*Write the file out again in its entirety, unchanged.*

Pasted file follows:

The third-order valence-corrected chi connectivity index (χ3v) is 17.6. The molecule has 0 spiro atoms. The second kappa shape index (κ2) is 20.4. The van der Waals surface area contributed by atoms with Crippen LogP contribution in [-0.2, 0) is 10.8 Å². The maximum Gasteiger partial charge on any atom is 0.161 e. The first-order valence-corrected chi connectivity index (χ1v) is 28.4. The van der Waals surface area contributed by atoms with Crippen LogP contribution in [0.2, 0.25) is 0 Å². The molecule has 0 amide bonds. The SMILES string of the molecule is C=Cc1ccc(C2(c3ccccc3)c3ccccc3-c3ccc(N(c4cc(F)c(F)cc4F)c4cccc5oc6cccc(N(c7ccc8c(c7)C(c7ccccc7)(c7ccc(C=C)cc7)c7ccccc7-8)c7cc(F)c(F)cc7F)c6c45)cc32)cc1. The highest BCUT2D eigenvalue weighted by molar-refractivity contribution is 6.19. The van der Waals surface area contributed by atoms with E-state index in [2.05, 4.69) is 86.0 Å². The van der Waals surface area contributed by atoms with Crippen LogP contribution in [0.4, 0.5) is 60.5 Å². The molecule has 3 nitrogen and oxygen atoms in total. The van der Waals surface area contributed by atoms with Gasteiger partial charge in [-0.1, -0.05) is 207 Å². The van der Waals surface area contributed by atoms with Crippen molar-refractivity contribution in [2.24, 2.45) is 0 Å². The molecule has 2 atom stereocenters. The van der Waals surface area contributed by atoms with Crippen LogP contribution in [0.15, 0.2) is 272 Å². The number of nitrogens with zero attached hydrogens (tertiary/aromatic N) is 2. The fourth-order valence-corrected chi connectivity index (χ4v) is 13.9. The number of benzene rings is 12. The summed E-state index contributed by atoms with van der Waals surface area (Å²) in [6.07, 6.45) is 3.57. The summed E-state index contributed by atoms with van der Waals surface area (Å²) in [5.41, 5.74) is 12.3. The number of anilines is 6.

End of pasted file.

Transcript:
The third-order valence-corrected chi connectivity index (χ3v) is 17.6. The molecule has 0 spiro atoms. The second kappa shape index (κ2) is 20.4. The van der Waals surface area contributed by atoms with Crippen LogP contribution in [-0.2, 0) is 10.8 Å². The maximum Gasteiger partial charge on any atom is 0.161 e. The first-order valence-corrected chi connectivity index (χ1v) is 28.4. The van der Waals surface area contributed by atoms with Crippen LogP contribution in [0.2, 0.25) is 0 Å². The molecule has 0 amide bonds. The SMILES string of the molecule is C=Cc1ccc(C2(c3ccccc3)c3ccccc3-c3ccc(N(c4cc(F)c(F)cc4F)c4cccc5oc6cccc(N(c7ccc8c(c7)C(c7ccccc7)(c7ccc(C=C)cc7)c7ccccc7-8)c7cc(F)c(F)cc7F)c6c45)cc32)cc1. The highest BCUT2D eigenvalue weighted by molar-refractivity contribution is 6.19. The van der Waals surface area contributed by atoms with E-state index in [2.05, 4.69) is 86.0 Å². The van der Waals surface area contributed by atoms with Crippen LogP contribution in [0.4, 0.5) is 60.5 Å². The molecule has 3 nitrogen and oxygen atoms in total. The van der Waals surface area contributed by atoms with Gasteiger partial charge in [-0.1, -0.05) is 207 Å². The van der Waals surface area contributed by atoms with Crippen molar-refractivity contribution in [2.24, 2.45) is 0 Å². The molecule has 2 atom stereocenters. The van der Waals surface area contributed by atoms with Crippen LogP contribution in [0.15, 0.2) is 272 Å². The number of nitrogens with zero attached hydrogens (tertiary/aromatic N) is 2. The fourth-order valence-corrected chi connectivity index (χ4v) is 13.9. The number of benzene rings is 12. The summed E-state index contributed by atoms with van der Waals surface area (Å²) in [6.07, 6.45) is 3.57. The summed E-state index contributed by atoms with van der Waals surface area (Å²) in [5.41, 5.74) is 12.3. The number of anilines is 6.